May 22, 2023 | E&E News | 1 minute read

Bracewell’s Jeff Holmstead told E&E News that it was apparent the EPA hurried to include existing gas power plants in its recently announced climate rule.

“You could tell right away that it had been added at the last minute,” said Holmstead.

The draft carbon regulations released this month omitted the kind of detailed analysis for current gas facilities that ordinarily buttress major rules, contrasting sharply with other sections of the rule that offered hundreds of pages of analysis for coal plants and future gas facilities.

The lack of detail about current gas plants pulls the curtain back on how the political process influenced the regulation. But it won’t necessarily undermine the rule in the eyes of the court system, which promises to play a heightened role as opponents challenge the rule. For one thing, EPA is expected to provide fuller analysis in next year’s final version of the rule. For another, lack of economics modeling is hardly its only challenge.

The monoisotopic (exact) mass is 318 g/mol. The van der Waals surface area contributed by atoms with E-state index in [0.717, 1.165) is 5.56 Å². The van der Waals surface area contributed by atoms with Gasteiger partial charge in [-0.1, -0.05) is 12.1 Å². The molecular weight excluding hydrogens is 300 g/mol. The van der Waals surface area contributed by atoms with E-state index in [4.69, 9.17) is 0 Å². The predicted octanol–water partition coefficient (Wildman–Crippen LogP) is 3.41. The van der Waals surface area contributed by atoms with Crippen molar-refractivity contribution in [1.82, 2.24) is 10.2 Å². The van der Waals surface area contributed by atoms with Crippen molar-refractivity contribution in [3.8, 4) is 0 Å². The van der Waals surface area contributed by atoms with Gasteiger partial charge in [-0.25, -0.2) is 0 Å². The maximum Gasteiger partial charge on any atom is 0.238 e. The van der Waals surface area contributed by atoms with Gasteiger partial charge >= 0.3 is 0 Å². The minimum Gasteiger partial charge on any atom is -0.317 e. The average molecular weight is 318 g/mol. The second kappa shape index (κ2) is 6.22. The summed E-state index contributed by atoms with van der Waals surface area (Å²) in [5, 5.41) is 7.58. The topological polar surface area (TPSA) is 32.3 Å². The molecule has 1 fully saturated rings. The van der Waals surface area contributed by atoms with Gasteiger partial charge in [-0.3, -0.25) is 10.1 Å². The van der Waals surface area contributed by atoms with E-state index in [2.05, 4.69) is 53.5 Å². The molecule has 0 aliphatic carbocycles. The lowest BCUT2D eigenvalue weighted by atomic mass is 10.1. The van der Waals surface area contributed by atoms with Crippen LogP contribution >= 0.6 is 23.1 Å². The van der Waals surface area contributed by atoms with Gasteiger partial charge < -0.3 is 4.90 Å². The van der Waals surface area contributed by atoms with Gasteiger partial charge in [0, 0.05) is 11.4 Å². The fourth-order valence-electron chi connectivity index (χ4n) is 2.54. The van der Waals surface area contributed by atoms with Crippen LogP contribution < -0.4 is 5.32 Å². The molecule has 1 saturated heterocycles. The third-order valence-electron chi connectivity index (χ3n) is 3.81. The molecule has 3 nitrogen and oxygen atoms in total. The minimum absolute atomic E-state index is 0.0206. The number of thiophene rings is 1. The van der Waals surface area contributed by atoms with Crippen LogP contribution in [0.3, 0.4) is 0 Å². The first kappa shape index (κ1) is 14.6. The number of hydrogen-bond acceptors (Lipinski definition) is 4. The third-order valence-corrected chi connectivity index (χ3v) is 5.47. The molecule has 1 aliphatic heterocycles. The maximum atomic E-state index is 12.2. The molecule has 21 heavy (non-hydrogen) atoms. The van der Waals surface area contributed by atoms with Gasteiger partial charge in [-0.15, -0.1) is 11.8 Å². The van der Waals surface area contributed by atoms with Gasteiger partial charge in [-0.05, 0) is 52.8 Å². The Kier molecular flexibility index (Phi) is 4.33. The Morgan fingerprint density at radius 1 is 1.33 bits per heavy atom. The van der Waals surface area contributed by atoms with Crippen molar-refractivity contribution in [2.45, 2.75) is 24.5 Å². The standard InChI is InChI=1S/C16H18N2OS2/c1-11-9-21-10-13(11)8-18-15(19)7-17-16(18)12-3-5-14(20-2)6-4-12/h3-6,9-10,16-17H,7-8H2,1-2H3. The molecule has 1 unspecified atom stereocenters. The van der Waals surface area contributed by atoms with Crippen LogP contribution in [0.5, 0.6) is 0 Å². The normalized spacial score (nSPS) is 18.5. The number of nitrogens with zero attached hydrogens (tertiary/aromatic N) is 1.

“I don’t think that’s their biggest legal problem,” Holmstead said.

Holmstead pointed to the rule’s standard that would require many of the nation’s power plants to install carbon capture and sequestration, or CCS, systems, if they don’t announce plans to retire.

“I just think the biggest legal problem they have is there is not a commercial-scale gas plant anywhere in the world that uses CCS,” added Holmstead.